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KENYA: Students develop media skills at new center

Don Bosco Boys Town Convergent Media Center is training students how to develop media skills


(MissionNewswire) The Don Bosco Boys Town Convergent Media Center, located in Nairobi, Kenya, was launched in April 2021, by Father Alphonse Owoudou, Salesian councilor for the Africa-Madagascar Region. The center began operating at full capacity on June 24 and helps students at Don Bosco Boys Town develop media skills. The main goal is to help students produce content using their smartphones and engage with social media to highlight their talents. The center also holds competitions for digital photography, singing and various productions.

Don Bosco Boys Town provides education and technical skills training to former street children in Nairobi and is currently serving more than 600 boys and girls in primary, secondary and technical school. Students who complete their primary education are then assisted with secondary education or are advised to choose technical training in sister institutions. The secondary education is most often provided at Don Bosco Technical Secondary School in the town of Embu, northeast of Nairobi.

The two-year technical training provides youth with a wide variety of skills training programs to choose from, including tailoring, car engineering/mechanics, carpentry, electrical work and welding, as well as secretarial skills and a full spectrum of computer-related job skills. After graduation, more than 80 percent of graduates are employed in their fields of study. Many students go on to attend university or establish their own businesses and become entrepreneurs in Nairobi.

“Don Bosco Technical Secondary School attracts youth that do not do well on national college exams and provides them an alternative opportunity to acquire marketable skills that can help them make a living,” said Father Gus Baek, director of Salesian Missions, the U.S. development arm of the Salesians of Don Bosco. “The tuition cost of the training is highly subsidized to make it affordable for the low-income student population in Kenya.”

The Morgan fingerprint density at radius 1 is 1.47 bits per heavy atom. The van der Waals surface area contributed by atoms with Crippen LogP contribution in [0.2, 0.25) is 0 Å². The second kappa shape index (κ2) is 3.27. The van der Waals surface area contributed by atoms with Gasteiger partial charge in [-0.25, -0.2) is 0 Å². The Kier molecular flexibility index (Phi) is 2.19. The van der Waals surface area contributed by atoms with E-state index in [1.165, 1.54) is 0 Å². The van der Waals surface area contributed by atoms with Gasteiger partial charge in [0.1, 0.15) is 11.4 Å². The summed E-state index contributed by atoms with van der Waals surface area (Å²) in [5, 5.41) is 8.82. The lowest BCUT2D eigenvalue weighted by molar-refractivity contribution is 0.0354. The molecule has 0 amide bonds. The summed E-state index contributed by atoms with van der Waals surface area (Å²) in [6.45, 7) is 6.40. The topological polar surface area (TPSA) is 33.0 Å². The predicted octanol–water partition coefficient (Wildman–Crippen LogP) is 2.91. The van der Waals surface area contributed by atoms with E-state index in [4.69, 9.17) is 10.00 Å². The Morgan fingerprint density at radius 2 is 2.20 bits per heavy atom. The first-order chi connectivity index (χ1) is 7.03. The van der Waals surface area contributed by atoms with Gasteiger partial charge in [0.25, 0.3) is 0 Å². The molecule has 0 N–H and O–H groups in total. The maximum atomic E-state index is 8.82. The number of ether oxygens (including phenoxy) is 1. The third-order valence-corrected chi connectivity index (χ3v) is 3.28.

Despite the steady growth of Kenya’s economy, according to UNICEF, more than half of the country’s population lives below the poverty line on less than $1 a day. UNICEF also noted that Nairobi is home to 3 million residents, most of whom endure lives of extreme poverty in the city’s slums. The most vulnerable are families and children who live in these urban slums and in areas of the country most affected by HIV/AIDS. Many do not have access to health care, nutrition, sanitation or education.

Youth living in Nairobi’s slums are at risk for exploitation, forced labor and other abuses. Few attend the later stages of school as compared to those living in Kenya’s more rural areas. The few schools serving this disadvantaged community are beyond the financial means of most families. UNICEF noted that while Kenya has free and compulsory education, youth in poverty still cannot afford to attend school. Close to 90 percent of children from poor households fail to complete their basic education.



ANS Photo (usage permissions and guidelines must be requested from ANS) 

ANS – Kenya – Start of activities of “Don Bosco Boys’ Town Convergent Media Center”

Salesians of Don Bosco Province of Eastern Africa

Salesian Missions – Kenya

UNICEF – Kenya